The Cyclospora illness outbreak being investigated by DSHS and local health departments in Texas along with the federal Centers for Disease Control and Prevention and Food and Drug Administration appears to have ended. The number of new illnesses being reported has returned to background levels, and the investigation has linked the cases in four restaurant clusters to cilantro imported from Puebla, Mexico.

Cyclosporiasis is an intestinal illness caused by consuming food or water contaminated with the Cyclospora parasite. The major symptom is watery diarrhea lasting a few days to a few months. Additional symptoms may include loss of appetite, fatigue, weight loss, abdominal cramps, bloating, increased gas, nausea, vomiting and a low fever. Symptoms may come and go multiple times over a period of weeks.

126 cases are considered part of the outbreak with an onset of illness after May 1 and no history of international travel within the two weeks before onset. Most cases occurred in June and July. However, it is unknown whether all illnesses are linked to cilantro. 166 total cyclosporiasis cases have been reported in Texas in 2014. Most of the cases are in residents of North Texas.

DSHS, in conjunction with local health departments, investigated four restaurant clusters in North Texas that included a total of 21 people who got ill. All 21 reported eating a food item from the restaurant containing cilantro within two weeks before becoming ill. A preliminary traceback investigation conducted by FDA and DSHS has identified Puebla, Mexico as the source of the cilantro that was served in all four restaurants. While the investigation has not found samples of cilantro contaminated with cyclospora, there is enough evidence to establish a strong epidemiological link between the illnesses and the cilantro. The state of Puebla was also identified as the source of fresh cilantro linked to a cyclosporiasis outbreak in 2013.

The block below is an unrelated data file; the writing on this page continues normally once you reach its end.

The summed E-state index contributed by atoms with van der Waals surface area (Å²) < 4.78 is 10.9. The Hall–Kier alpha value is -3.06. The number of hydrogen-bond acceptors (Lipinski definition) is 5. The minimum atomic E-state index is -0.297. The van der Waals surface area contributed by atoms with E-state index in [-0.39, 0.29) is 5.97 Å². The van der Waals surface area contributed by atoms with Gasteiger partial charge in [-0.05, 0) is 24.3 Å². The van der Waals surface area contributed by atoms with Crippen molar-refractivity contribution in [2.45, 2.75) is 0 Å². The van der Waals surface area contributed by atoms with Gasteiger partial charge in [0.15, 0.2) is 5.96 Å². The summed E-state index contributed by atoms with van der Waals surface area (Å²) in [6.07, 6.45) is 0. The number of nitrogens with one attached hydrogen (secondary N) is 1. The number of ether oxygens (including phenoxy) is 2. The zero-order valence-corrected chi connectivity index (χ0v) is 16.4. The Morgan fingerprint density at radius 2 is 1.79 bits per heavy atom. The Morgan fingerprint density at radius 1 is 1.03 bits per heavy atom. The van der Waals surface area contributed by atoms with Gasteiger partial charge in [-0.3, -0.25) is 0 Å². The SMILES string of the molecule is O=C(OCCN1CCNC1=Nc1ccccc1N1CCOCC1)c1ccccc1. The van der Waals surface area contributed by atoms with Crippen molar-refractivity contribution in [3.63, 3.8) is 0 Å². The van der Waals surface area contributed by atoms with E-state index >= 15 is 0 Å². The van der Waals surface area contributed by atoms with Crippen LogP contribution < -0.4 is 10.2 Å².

DSHS and local health departments continue to monitor for new cyclosporiasis cases.

Additional information from CDC

Additional information from FDA


County of Residence
Cases
Aransas 1
Bexar 12
Camp 2
Collin 12
Comal 3
Dallas 38
Denton 8
El Paso 1
Ellis 4
Erath 3
Fort Bend 2
Galveston 1
Gonzales 1
Harris 15
Hays 1
Hidalgo 2
Hood 1
Hunt 1
Jefferson 1
Johnson 2
Kaufman 3
Kendall 1
Lamar 1
Lee 1
Lynn 1
McLennan 1
Montgomery 2
Navarro 1
Nueces 2
Parker 2
Rockwall 2
San Patricio 2
Somervell 1
Sutton 1
Tarrant 19
Travis 8
Trinity 1
Webb 1
Williamson 4
Wise 1
Total 166
Cyclosporiasis Cases by County for 2014

News Release

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Flu Surveillance – 2013-2014

The 2013-2014 flu season has ended, but DSHS will continue limited influenza surveillance throughout the summer. Weekly reports are available via the link below. Full flu surveillance will resume in the fall.

DSHS has confirmed 20 influenza-associated pediatric deaths in Texas for the 2013-2014 season. There is always some flu circulating, so people should continue to protect themselves and others even during the summer months by covering coughs and sneezes, washing hands frequently and staying home if sick.

Latest Available DSHS Weekly Flu Surveillance Report

Historical DSHS Flu Surveillance Reports

TexasFlu.org

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Last updated October 30, 2014